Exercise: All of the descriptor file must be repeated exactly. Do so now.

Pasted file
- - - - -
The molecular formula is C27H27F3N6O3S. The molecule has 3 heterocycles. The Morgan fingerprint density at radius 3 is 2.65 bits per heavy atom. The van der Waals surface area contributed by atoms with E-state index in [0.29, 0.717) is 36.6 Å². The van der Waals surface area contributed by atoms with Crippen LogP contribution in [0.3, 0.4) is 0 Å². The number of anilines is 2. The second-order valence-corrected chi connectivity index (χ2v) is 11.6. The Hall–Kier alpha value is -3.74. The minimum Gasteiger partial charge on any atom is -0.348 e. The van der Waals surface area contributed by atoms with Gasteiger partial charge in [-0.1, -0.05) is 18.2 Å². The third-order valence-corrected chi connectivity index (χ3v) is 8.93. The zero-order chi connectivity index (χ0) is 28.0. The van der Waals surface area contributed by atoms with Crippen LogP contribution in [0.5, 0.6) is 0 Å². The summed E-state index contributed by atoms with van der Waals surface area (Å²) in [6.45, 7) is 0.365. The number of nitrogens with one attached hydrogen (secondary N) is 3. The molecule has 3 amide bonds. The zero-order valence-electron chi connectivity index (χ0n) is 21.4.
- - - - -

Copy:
The molecular formula is C27H27F3N6O3S. The molecule has 3 heterocycles. The Morgan fingerprint density at radius 3 is 2.65 bits per heavy atom. The van der Waals surface area contributed by atoms with E-state index in [0.29, 0.717) is 36.6 Å². The van der Waals surface area contributed by atoms with Crippen LogP contribution in [0.3, 0.4) is 0 Å². The number of anilines is 2. The second-order valence-corrected chi connectivity index (χ2v) is 11.6. The Hall–Kier alpha value is -3.74. The minimum Gasteiger partial charge on any atom is -0.348 e. The van der Waals surface area contributed by atoms with Gasteiger partial charge in [-0.1, -0.05) is 18.2 Å². The third-order valence-corrected chi connectivity index (χ3v) is 8.93. The zero-order chi connectivity index (χ0) is 28.0. The van der Waals surface area contributed by atoms with Crippen LogP contribution in [0.5, 0.6) is 0 Å². The summed E-state index contributed by atoms with van der Waals surface area (Å²) in [6.45, 7) is 0.365. The number of nitrogens with one attached hydrogen (secondary N) is 3. The molecule has 3 amide bonds. The zero-order valence-electron chi connectivity index (χ0n) is 21.4.